- Nutrients reduce chances for and symptoms of type 2 diabetes
- Vitamin D helps avoid condition
A new review of three clinical trials reveals supplementing with vitamin D reduces chances for developing type 2 diabetes in those with pre-diabetes. The studies covered 4,190 participants who took a placebo or either 20,000 IU of vitamin D weekly; 4,000 IU of vitamin D daily; or a synthetic vitamin D analog, eldecalcitol, at 0.75 mcg per day.
Compared to placebo, chances for diabetes decreased an average of 15 percent, for all of the vitamin D groups. Over three years of follow-up, those who maintained vitamin D levels of at least 50 nanograms per milliliter of blood (ng/mL) were 76 percent less likely to develop diabetes compared to those whose vitamin D levels were 20 to 29 ng/mL.
Vitamin D also increased chances of returning to normal glucose levels by 30 percent, which doctors said protected those with pre-diabetes from circulatory complications.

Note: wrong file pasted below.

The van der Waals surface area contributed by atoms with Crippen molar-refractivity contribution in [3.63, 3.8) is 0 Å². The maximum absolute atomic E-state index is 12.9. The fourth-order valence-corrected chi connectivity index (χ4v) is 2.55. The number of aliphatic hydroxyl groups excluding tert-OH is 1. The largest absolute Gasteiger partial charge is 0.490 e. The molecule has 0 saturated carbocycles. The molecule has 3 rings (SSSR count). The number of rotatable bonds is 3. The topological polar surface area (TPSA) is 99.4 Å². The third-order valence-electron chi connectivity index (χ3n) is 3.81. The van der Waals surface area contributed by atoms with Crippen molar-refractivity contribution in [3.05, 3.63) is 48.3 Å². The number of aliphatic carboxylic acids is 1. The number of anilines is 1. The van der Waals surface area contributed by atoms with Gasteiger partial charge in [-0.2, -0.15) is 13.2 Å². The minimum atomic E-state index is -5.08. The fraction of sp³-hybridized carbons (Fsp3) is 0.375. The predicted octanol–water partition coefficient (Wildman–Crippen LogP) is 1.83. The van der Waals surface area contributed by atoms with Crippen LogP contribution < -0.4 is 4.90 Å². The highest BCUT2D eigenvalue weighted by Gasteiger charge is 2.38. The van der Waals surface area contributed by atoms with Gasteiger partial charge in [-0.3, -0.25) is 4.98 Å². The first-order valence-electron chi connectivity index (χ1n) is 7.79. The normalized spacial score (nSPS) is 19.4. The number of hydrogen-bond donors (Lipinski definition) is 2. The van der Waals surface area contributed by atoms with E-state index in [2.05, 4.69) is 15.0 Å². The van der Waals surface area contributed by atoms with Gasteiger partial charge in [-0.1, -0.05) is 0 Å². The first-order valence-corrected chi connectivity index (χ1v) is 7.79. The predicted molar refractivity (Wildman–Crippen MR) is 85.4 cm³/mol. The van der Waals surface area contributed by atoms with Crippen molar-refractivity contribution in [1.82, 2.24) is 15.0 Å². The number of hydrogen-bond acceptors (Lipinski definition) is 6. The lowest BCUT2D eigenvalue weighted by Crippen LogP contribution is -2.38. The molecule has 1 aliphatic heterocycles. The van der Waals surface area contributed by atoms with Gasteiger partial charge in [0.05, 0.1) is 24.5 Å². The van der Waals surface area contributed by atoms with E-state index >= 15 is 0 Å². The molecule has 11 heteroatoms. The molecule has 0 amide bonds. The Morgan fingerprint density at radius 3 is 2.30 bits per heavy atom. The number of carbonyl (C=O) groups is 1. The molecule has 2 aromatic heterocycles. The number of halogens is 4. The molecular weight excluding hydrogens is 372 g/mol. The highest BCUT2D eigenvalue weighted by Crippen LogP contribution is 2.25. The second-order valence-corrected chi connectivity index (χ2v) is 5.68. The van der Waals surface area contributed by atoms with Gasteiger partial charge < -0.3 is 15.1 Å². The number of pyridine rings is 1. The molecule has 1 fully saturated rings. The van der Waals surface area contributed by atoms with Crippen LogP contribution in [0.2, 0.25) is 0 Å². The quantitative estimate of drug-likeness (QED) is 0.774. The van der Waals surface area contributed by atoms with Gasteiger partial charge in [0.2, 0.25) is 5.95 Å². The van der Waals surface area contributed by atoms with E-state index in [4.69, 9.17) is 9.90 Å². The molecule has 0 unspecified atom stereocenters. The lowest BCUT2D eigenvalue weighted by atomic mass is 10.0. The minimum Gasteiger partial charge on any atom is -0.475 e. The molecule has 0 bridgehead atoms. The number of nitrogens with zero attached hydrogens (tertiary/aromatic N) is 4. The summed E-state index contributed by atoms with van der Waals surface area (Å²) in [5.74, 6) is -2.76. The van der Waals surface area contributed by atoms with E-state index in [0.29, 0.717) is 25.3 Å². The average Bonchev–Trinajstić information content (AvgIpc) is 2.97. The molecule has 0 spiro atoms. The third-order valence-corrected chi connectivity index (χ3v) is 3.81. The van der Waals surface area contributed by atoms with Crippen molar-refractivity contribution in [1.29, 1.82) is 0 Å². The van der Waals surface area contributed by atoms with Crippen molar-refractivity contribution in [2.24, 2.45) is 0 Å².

- Leucine preserves muscle
Getting enough protein at each main meal helps preserve muscle mass in aging, with the amino acid leucine in particular a powerful muscle builder. In this study, 138 men and women with type 2 diabetes, aged at least 65, reported the breakfast, lunch, and dinner they had eaten 24 hours before, on three separate occasions. None reached the recommended protein levels at breakfast, 59 percent did at lunch, and 32 percent did at dinner.
Doctors said older adults should consume 25 to 30 grams of protein at main meals, including at least 2,500 to 2,800 mg of leucine at each one. No participants got sufficient leucine at breakfast, 29 percent did at lunch, and 13 percent did at dinner.
Even healthy adults see muscle mass decline with age, with chances increasing for those with type 2 diabetes. Studies consistently show protein directly influences muscle mass, strength, and function. This is the first study to measure protein at all three main daily meals.
REFERENCE: ANNALS OF INTERNAL MEDICINE; 2023, VOL. 176, NO. 3, 355-63